Microenvironment has and important role in sustaining the malignant cells by providing survival signals and promoting angiogenesis and invasion. Vascular endothelial growth factor (VEGF), cyclooxygenase-2 (COX-2), metalloproteinase-2 (MM2) and laminin are involved in angiogenesis, growth and metastatic invasion potential of malignancies. Numerous studies have demonstrated up-regulation of this protein at both mRNA and protein level in various tumours and a correlation with advanced stage and prognosis has been demonstrated in several solid tumors and hematologic malignancies such as multiple myeloma or non-Hodgkin lymphomas. There is evidence that also the neoplastic Hodgkin-Reed-Stenberg cells express VEGF and that VEGF expression both in macrophages and the extracellular matrix might facilitate tumour progression. To analyze the role of these markers in the prognosis we retrospectively examined their immunohistochemical expression using a tissue array in a series of 62 cases of Hodgkin’s disease uniformly treated with the standard ABVD regimen (3–6 cycles, in function of clinical prognostic factors). Median age was 30 years (14–71). Prognostic factors were as follows: 35% Ann Arbor stage III–IV, 23% adjusted-international prognostic index >1 and 11% Hasenclever > 3. Median follow-up was 90 months. Relapses were significantly higher in patients with strong VEGF staining (50% vs 19%; p=0.04) with a significant worst progression-free survival (60% vs 84%; p = 0.01). COX-2, MM2 and laminin showed a non-significant trend towards a lower relapse rate and PFS. Conclusion: The presence of VEGF strong staining in Hodgkin-Reed-Stenberg cells or reactive macrophages and the extracellular matrix might facilitate tumour progression as it was related to a shorter PFS. The trend towards a worst prognosis in higher COX-2, MM2 and laminin staining warrants further investigation of their role in the prognosis of patients with Hodgkin lymphoma.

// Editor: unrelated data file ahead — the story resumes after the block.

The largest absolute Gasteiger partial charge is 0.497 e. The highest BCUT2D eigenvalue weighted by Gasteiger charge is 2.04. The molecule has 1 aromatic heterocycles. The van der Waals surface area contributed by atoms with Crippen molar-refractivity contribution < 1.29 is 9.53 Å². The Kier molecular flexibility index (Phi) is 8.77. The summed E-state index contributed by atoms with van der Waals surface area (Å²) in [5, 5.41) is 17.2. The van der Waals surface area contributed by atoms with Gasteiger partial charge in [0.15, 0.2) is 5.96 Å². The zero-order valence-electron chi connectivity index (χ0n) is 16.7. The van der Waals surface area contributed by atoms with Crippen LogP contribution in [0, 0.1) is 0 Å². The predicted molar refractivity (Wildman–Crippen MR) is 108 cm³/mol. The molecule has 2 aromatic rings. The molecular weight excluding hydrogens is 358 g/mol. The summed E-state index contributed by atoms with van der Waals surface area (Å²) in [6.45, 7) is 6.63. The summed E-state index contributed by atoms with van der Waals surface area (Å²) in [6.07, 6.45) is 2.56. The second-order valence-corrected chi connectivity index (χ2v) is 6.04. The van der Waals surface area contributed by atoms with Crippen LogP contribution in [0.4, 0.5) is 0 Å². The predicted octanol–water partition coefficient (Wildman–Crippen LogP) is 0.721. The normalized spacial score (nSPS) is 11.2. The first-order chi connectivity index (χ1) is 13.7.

Disclosures: No relevant conflicts of interest to declare.